Laumontite is a mineral, one of the zeolite group. It is a white monoclinic mineral consisting of a hydrous calcium and aluminium silicate. Its molecular formula is Ca(AlSi2O6)2·4H2O, a hydrated calcium-aluminium silicate. Potassium or sodium may substitute for the calcium but only in very small amounts. It is not a stable mineral, losing water in its structure upon exposure to air. This causes Laumontite to be white and powdery and will cause specimens to crumble when touched. It is a common mineral, found worldwide. It can be locally abundant, forming seams and veins.
Laumontite is a handsome mineral. When pure, the colour is colourless or white. Impurities may colour it orange, brownish, grey, yellowish, pink, or reddish. It was named after Gillet de Laumont (1747-1834), a French mineralogist and hunter credited with discovering this mineral in Brittany, France in 1785.
- Category: Tectosilicates Zeolites
- Crystal system: Monoclinic
- Crystal class: Prismatic (2/m) (same H-M symbol)
- Colour: White, colourless, yellowish, brownish.
Its columnar crystals can project above the clutter of crystals at its base and appear like a monument above a desert plain. Its crystals can also form smaller, almost acicular jutting prisms that look like a rugged landscape. It is very brittle. The Mohs scale hardness is 3.5-4. It has a vitreous lustre and a white streak.
- Cleavage: Perfect, two directions
- Fracture: Uneven
- Mohs scale hardness: 4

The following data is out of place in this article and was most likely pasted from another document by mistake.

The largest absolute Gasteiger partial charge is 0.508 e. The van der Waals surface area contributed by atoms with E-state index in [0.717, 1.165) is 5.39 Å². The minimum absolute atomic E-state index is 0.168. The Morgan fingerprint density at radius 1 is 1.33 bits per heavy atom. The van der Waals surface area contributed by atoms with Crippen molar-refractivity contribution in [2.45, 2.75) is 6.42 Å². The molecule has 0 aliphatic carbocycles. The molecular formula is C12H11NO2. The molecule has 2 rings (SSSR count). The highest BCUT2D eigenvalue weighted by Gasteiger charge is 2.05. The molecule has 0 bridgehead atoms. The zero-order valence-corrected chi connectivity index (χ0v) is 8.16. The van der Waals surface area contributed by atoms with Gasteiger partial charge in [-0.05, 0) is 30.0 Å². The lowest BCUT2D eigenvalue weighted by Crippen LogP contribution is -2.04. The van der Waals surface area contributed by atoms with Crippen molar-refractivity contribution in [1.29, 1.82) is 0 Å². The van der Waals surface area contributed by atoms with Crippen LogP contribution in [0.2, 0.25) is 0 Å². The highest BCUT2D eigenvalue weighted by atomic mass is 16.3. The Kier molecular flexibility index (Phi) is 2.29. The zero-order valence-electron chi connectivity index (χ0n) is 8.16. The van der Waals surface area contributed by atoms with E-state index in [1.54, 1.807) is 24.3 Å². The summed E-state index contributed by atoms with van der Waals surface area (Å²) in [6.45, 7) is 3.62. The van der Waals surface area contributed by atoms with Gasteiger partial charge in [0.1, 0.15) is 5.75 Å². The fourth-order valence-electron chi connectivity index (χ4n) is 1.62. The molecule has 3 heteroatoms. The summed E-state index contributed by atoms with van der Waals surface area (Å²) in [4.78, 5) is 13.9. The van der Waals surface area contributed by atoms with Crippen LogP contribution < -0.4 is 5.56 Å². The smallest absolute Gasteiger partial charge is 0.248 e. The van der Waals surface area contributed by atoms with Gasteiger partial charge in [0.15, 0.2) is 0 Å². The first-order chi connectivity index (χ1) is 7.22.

- Luminescence: Fluorescent, Short UV=Weak white, Long UV=weak white.
- Lustre: Vitreous (Glassy)
- Streak: White
- Density: 2.25 – 2.35, Average = 2.29
- Diaphaneity: Transparent to translucent to opaque
- Fracture: Brittle – Conchoidal – Very brittle fracture producing small, conchoidal fragments.
Occurrence: Of hydrothermal origin, lining cavities in igneous rocks. Thick sedimentary beds rich in laumontite may form by decomposition of analcime or metamorphism of plagioclase. Maybe authigenic, cementing sandstones.
It is found in hydrothermal deposits left in calcareous rocks, often formed as a result of secondary mineralization. Host rock types include basalt, andesite, metamorphic rocks and granites.
Notable occurrences are India; Paterson, New Jersey; Pine Creek, California; Iceland; Scotland; and the Bay of Fundy, Nova Scotia. Prehnite pseudomorphs after laumontite (epimorphs) have been found in India.
Association: Zeolites, apophyllite, datolite, calcite, chlorite.
It is frequently associated with other zeolites, including stilbite and heulandite.